CHETRY: Suzanne Malveaux, thank you.

And as we were talking, Suzanne and I just now, we were talking about the Reverend Al Sharpton's comments about the Obama/Clinton feud. In the last hour, he told me it's a distraction from what he and he believes voters, really want to hear from the candidates.

REV. AL SHARPTON, PRESIDENT, NATIONAL ACTION NETWORK: I think the real point is that Senator Clinton, Senator Obama, Senator Edwards are all running to fill Lyndon Johnson's shoes, not Dr. King. And what I want to hear is how will they do that? Where is their great society or John Kennedy's new frontier? What will they do about racial disparity? What will they do about the gap in income? What will they do specifically about the criminal justice system's gap? And I think that we've got to bring this from the truce that I'm glad to hear to now the content of how will you complement the 21st century civil rights movement.

CHETRY: Reverend Sharpton would not criticize Clinton's comments and says he has yet to back a candidate. John?

ROBERTS: Breaking news this morning, Kiran, about Citigroup. Talk of job cuts and more mortgage debt write-offs. Ali Velshi joins me with more on that and a little clarification from information we had earlier.

ALI VELSHI, CNN CORRESPONDENT: The numbers are huge. We're looking at a write-down at Citigroup of about $18 billion. We're looking at a loss of close to $10 billion. And we're looking at a cut in the dividend of $41 billion. We had a slightly higher -- 41%, I'm sorry. I am so used to these billion dollars. We had an earlier report of a higher write-down number. It's a mathematical thing whether it's a loss or write-down. For most people, you're not accountants out there. The point here is that it's huge. We thought we were done with this. Now these numbers have come out that show Citigroup is still in trouble from loan losses and from these mortgages sold into the investment market that were supposed to be great investments all the way down the line and when the underlying mortgage holder wasn't able to pay those bills, that's where the investment banks are paying the price for this. A big cash infusion as well for Citigroup. $12.5 billion. Some by investment arms of overseas countries.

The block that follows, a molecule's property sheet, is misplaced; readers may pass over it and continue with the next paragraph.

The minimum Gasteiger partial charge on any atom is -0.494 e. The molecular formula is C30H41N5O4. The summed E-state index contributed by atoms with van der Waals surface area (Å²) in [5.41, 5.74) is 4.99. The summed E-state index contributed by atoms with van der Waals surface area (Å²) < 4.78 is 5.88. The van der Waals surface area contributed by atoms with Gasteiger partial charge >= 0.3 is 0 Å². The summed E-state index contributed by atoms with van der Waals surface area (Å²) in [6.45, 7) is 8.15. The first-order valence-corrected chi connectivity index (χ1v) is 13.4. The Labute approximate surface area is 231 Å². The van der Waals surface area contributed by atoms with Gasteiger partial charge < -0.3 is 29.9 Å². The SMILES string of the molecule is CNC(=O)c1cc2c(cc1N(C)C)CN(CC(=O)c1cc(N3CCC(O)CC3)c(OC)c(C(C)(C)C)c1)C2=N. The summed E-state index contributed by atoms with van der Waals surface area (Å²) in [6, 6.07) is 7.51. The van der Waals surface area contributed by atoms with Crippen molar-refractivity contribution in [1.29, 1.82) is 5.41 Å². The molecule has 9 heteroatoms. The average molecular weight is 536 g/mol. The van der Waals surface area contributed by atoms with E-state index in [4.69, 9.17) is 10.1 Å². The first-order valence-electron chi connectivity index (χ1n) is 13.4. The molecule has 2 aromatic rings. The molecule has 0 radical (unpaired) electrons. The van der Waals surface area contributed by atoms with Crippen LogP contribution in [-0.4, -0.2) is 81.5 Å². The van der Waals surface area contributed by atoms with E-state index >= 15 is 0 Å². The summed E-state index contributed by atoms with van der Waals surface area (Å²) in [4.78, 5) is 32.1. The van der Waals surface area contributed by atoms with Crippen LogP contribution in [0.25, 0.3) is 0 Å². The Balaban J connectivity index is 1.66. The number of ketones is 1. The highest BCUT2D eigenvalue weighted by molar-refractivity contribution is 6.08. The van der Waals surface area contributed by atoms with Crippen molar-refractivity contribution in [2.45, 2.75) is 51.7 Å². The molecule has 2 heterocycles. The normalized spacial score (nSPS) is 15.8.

Also, Merrill Lynch, $6.6 billion investment announced this morning, also by other countries. The Kuwaiti Investment Authority is one of those countries investing in Merrill Lynch.

So this problem that we've been reporting on for a long time, again, don't worry about the details. The big picture here is that companies and banks in America are still reeling from all of this. A point you made earlier, the fact is these overseas investment companies are willing to continue to invest in U.S. banks which means in the long term, they see them as a good investment. If you are investing in the banks, that's something to think about.

ROBERTS: Whether it's 18 or $22 billion, there's a lot of money between the two. Is the more important figure perhaps not the idea they are cutting the dividend by 41%? This is one of those stocks you buy not because it will accrue a lot but because you get the solid dividend.